State-of-the art, cloud-based Revenue Cycle Management is a significant investment, so the owner of a Medical Billing Company must ask themselves whether it is worth the cost.
The answer? Only if you want your business to succeed.
Over the last several weeks, we’ve talked about the changes occurring in the medical billing sector, the threats from competitors, and the threats from inefficiencies inside your business. Those are the very reasons the savviest medical billing companies are moving away from traditional systems to adopt end-to-end, cloud-based systems, but even they are sometimes surprised at the tremendous benefits they reap:
Reduced labor costs. With a cloud-based system, any biller can work for you easily and efficiently, regardless of location. This opens up your labor pool, allowing you to hire talented billers from places where the cost of living is less. You may even decide to use offshore billers. Plus, a sophisticated system means the automation of manual processes so fewer billers can do the same amount of work with less error.
Increased efficiency. It begins with a substantial reduction in rekeying—no need to re-enter patient demographics, retype insurance information, or manually check eligibility because this is all done within the system on the front end by the practice’s front office staff. It continues with the ability to ascertain patient responsibility before the visit, leading to more accurate point-of-care payments, less post-visit billing, fewer collections, and most happily—reduced A/R.
Deeper relationships with your clients. Increased automation, quick access of data by all, and instant communication with office staff lead to a major shift in your role: less bookkeeper, more CFO. Rather than chasing claim errors and battling insurance payers, you are helping your clients enhance operational efficiency, plug revenue leaks, shorten their revenue cycle, and achieve financial best practices for a better bottom line.
A better solution to HIPAA. There are high-end desktop/server billing systems out there, and while they can get close to the types of efficiencies we’ve been discussing with expensive Intranets and admin-intensive VPNs, locally stored PHI can never achieve the levels of HIPAA compliance that are achieved automatically with cloud computing. Just about every week, there’s a news story on a data breach involving patient information from a stolen laptop or thumb drive. A cloud-based system instantly puts you and your practices into data-compliance with the latest security mandates for both financial and patient data.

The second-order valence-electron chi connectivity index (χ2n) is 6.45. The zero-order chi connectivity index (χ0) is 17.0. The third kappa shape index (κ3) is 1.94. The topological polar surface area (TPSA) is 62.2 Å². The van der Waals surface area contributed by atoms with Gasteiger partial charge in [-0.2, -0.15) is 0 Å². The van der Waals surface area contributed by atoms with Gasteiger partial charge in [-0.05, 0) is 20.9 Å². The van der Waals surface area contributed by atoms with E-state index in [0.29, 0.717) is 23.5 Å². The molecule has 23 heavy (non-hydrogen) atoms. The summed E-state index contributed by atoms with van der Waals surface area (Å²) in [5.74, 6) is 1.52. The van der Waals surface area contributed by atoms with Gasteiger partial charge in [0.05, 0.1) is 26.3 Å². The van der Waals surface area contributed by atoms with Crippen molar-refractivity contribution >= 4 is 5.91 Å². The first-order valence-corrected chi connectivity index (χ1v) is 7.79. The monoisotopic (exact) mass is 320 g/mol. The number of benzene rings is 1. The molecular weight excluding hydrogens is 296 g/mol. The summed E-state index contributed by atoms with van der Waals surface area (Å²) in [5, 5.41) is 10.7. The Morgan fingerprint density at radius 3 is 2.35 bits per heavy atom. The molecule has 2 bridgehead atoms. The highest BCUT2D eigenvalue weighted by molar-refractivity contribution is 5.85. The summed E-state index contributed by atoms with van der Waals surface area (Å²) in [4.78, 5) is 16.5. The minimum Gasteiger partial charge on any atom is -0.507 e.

Let’s say these benefits are enough to get you looking at cloud-based systems. Here is a list of questions you should ask any billing software vendor you speak to:
- Will your software enable me to be profitable at 3.9% or 2.9% of collected revenue? (These are the rates that the behemoth national companies are offering and operating at profitably. A top quality system with have sophisticated Revenue Cycle Management features that allow you to compete on an equal footing with the Athena’s and eClinicalWork’s of the world.)
- Does your software offer single sign-on, and global claim management? (The ability to login once and manage all accounts, and then work all claims or denials from a single window.)
- Does your software offer drill-down denial management? (While working a denial, can you click and instantly drill down into the information you need, or do you have to navigate to new windows, or run multiple reports before calling your insurances?)
- Does your program provide proactive RCM notifications? (Allowing me to be aware of claim, collection, and revenue issues before they arise, instead finding out after there’s a problem and reacting to it.)
- Does it have strong claim validation capabilities? (Press for a number. Claim first-pass rates should be in the high nineties.)
- Does it have dashboard financial reporting? (All financials on a single screen with the ability to drill down into problem areas, and also reconcile from a single screen.)
- Does it have consolidated reporting? (The ability to run reports across groups of practices; and the ability to produce the specific RCM reports you need to run your business.)
- Is there sophisticated Practice Management reporting? (To help office managers identify areas of process improvement, uncollected cash, employee theft, unbilled patient visits, and worker time-card productivity monitoring.)
- How well does it handle complex billing scenarios? (When you have hundreds of medical practices to bill for, you’re faced with complex billing situations. How flexible is the system in handling complicated and complex billing scenarios?)
As a RCM business owner, you know your business better than anyone, and through the years you’ve evaluated many billing systems, but finding a vendor that answers a resounding “yes” to the questions above is definitely a good place to start.